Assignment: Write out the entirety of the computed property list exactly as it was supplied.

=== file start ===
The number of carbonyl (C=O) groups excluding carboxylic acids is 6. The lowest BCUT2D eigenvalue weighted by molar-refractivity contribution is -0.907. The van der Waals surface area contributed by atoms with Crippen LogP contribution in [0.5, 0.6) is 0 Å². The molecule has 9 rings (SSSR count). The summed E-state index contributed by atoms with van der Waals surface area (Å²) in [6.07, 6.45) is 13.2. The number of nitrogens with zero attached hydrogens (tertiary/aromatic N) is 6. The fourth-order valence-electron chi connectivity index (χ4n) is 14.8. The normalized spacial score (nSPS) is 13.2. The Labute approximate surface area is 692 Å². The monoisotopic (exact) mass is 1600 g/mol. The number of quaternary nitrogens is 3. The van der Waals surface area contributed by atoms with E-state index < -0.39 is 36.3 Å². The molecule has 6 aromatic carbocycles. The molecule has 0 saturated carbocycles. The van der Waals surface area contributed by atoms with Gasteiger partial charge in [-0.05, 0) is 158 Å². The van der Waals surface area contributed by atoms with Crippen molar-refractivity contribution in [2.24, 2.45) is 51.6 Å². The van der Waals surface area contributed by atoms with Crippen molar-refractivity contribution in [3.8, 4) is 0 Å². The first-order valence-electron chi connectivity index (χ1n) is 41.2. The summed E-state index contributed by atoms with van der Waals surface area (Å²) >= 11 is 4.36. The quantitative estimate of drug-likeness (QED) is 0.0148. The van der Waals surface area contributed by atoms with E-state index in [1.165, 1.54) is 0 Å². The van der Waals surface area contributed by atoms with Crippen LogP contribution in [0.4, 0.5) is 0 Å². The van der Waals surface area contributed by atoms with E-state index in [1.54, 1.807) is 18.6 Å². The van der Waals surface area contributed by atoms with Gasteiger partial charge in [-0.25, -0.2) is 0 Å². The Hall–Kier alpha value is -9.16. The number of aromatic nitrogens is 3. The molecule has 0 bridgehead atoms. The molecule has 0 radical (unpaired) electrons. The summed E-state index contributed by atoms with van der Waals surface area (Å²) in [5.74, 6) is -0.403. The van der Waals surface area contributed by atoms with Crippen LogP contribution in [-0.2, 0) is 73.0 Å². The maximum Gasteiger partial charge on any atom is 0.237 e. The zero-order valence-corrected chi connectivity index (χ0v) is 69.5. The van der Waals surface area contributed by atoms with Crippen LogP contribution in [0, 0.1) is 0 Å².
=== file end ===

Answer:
The number of carbonyl (C=O) groups excluding carboxylic acids is 6. The lowest BCUT2D eigenvalue weighted by molar-refractivity contribution is -0.907. The van der Waals surface area contributed by atoms with Crippen LogP contribution in [0.5, 0.6) is 0 Å². The molecule has 9 rings (SSSR count). The summed E-state index contributed by atoms with van der Waals surface area (Å²) in [6.07, 6.45) is 13.2. The number of nitrogens with zero attached hydrogens (tertiary/aromatic N) is 6. The fourth-order valence-electron chi connectivity index (χ4n) is 14.8. The normalized spacial score (nSPS) is 13.2. The Labute approximate surface area is 692 Å². The monoisotopic (exact) mass is 1600 g/mol. The number of quaternary nitrogens is 3. The van der Waals surface area contributed by atoms with E-state index < -0.39 is 36.3 Å². The molecule has 6 aromatic carbocycles. The molecule has 0 saturated carbocycles. The van der Waals surface area contributed by atoms with Gasteiger partial charge in [-0.05, 0) is 158 Å². The van der Waals surface area contributed by atoms with Crippen molar-refractivity contribution in [2.24, 2.45) is 51.6 Å². The van der Waals surface area contributed by atoms with Crippen molar-refractivity contribution in [3.8, 4) is 0 Å². The first-order valence-electron chi connectivity index (χ1n) is 41.2. The summed E-state index contributed by atoms with van der Waals surface area (Å²) >= 11 is 4.36. The quantitative estimate of drug-likeness (QED) is 0.0148. The van der Waals surface area contributed by atoms with E-state index in [1.165, 1.54) is 0 Å². The van der Waals surface area contributed by atoms with Crippen LogP contribution in [0.4, 0.5) is 0 Å². The van der Waals surface area contributed by atoms with E-state index in [1.54, 1.807) is 18.6 Å². The van der Waals surface area contributed by atoms with Gasteiger partial charge in [-0.25, -0.2) is 0 Å². The Hall–Kier alpha value is -9.16. The number of aromatic nitrogens is 3. The molecule has 0 bridgehead atoms. The molecule has 0 radical (unpaired) electrons. The summed E-state index contributed by atoms with van der Waals surface area (Å²) in [5.74, 6) is -0.403. The van der Waals surface area contributed by atoms with Crippen LogP contribution in [-0.2, 0) is 73.0 Å². The maximum Gasteiger partial charge on any atom is 0.237 e. The zero-order valence-corrected chi connectivity index (χ0v) is 69.5. The van der Waals surface area contributed by atoms with Crippen LogP contribution in [0, 0.1) is 0 Å².